❖ Expect used-car prices to escalate nationally as a result of Superstorm Sandy, from $700 to $1000 “in the short term.”

Politics USA

Jane Mayer has a good run-down of the Petraeus affair. “Senior lawmakers” are demanding inquiries and investigations. Spencer Ackerman discusses “How I Was Drawn Into the Cult of David Petraeus”. Seems Paula Broadwell “discussed sensitive and previously unknown details about the assault on the U.S. mission in Benghazi, Libya” at a University of Denver symposium on Oct 26. And for a little perspective: military veterans have “considerably higher rates of marital infidelity and divorce than the population at large”.

❖ Representative Jesse Jackson, Jr. (D-IL) is in plea discussions with the feds for “allegedly using campaign funds to decorate his family home [and] to buy a $40,000 Rolex watch as a gift for a female friend.”

Garry Wills compares the likelihood of Romney’s impact on society post-election to the contributions made by others who didn’t win the presidency, either.

❖ Cabinet shuffle speculation: Former UT Republican Gov Jon Huntsman for Secretary of State? Rep. Howard Berman (D-CA) for Secretary of State–Demand Progress doesn’t think so. Erskine Bowles as Treasury Secretary(!)? And here’s an entire array: John Reed, ex-CEO of Citigroup and Wall Street critic, as Treasury Secretary; or ex-NJ Senator Bill Bradley; or Sheila Bair, formerly of the Federal Deposit Insurance Corp; etc.

FL Republican Gov Rick Scott has asked Secretary of State Ken Detzner “to review this general election and report on ways we can improve the process after all the races are certified.” Should be interesting since Detzner seems to think “people liked the voting hours”.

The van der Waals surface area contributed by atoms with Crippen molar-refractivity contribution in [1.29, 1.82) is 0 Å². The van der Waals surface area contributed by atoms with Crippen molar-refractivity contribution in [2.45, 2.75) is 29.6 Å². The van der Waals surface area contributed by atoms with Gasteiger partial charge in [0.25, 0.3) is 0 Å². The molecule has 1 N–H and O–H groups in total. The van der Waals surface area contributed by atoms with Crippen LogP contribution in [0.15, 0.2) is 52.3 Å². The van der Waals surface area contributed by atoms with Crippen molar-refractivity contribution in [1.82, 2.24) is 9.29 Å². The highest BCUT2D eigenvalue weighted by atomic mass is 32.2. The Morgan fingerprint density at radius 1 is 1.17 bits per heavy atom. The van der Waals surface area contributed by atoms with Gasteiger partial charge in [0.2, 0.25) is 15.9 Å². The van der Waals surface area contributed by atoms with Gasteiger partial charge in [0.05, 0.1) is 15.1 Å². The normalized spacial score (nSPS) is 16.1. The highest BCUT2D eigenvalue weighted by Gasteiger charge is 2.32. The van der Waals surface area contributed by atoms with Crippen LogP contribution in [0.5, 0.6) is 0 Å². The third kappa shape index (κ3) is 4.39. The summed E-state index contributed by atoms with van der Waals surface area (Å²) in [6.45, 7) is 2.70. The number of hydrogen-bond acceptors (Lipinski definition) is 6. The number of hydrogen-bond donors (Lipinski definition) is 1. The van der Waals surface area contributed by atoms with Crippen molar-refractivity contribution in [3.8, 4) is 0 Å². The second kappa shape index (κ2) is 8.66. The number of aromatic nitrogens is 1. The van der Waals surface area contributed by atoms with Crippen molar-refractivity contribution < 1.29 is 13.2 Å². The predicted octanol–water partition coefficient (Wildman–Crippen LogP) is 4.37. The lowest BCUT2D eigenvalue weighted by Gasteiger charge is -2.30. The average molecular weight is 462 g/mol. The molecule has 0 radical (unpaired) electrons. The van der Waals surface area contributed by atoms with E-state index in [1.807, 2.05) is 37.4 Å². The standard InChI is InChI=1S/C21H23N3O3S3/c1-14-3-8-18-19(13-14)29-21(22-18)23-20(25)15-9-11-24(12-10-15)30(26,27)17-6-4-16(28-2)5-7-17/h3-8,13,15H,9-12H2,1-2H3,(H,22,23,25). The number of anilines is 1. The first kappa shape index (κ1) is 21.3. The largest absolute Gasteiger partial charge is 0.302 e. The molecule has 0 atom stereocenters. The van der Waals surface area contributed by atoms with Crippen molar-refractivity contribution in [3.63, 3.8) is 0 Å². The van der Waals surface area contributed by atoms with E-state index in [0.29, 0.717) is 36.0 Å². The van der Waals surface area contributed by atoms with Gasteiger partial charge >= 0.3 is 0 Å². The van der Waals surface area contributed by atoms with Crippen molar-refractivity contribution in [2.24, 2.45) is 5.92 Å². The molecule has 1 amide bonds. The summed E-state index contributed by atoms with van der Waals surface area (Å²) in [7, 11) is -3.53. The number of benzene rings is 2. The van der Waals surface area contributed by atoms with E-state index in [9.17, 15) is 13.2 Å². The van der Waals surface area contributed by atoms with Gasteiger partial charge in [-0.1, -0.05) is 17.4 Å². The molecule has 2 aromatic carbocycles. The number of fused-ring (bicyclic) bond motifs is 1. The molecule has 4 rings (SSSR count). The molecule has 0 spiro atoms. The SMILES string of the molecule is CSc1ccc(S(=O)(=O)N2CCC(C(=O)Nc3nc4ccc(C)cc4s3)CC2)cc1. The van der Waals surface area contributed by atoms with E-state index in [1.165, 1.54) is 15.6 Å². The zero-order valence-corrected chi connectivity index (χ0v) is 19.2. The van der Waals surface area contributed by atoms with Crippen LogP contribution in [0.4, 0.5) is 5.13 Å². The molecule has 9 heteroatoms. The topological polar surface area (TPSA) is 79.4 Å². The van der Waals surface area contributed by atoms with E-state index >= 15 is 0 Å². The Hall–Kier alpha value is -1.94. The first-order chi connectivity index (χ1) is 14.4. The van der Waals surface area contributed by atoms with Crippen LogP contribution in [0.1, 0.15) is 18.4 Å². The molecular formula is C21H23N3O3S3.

❖ Almost 400,000 people signed a petition telling Macy’s to dump Trump.

A TX megachurch minister said an Obama victory in the election “would lead to the reign of the Antichrist.” Turns out, he didn’t really mean Obama is the Antichrist and he now knows for sure he’s not since “the Antichrist is going to have much higher poll numbers when he comes.” The world is mighty relieved.

❖ Seems residents of 19 states have filed petitions to secede from the US (see here and here). So far, the LA one has 12,585 signatures, the one from TX has 15,928 signatures.

Women & Children

❖ Six countries have failed to ratify the UN’s Convention on the Elimination of all Forms of Discrimination against Women, originally adopted in 1979. The US is one of the six. Getting the CEDAW ratified in the US “requires two-thirds of the Senate (67 of 100 Senators)”. Last time around, Sen. Jesse Helms (R-NC) stood in the way. Others failing to ratify: Iran, Somalia, Sudan, Palau and Tonga.

❖ “Planned Parenthood is suing the head of the Oklahoma Department of Health over the agency’s decision to withdraw federal funding for three clinics in the Tulsa area that provide food and nutritional counseling to low-income mothers.”

Planet Earth News

❖ According to the International Energy Agency, “renewables will become the world’s second-largest source of power generation by 2015 and close in on coal as the primary source by 2035″–If subsidies of renewables continue and increase by $4.8 trillion between now and 2035.

Latin America

❖ A top aide of former Brazilian president Luiz Inacio Lula a Silva has been jailed for 10 years, 10 months after being “found guilty of setting up an illegal scheme that used public funds to pay coalition parties for political support.”

Mixed Bag

Oliver Stone’s 10-part series “The Untold History of the United States” begins airing tonight on cable teevee.

Break Time

❖ Magical world: Gaudi’s Barcelona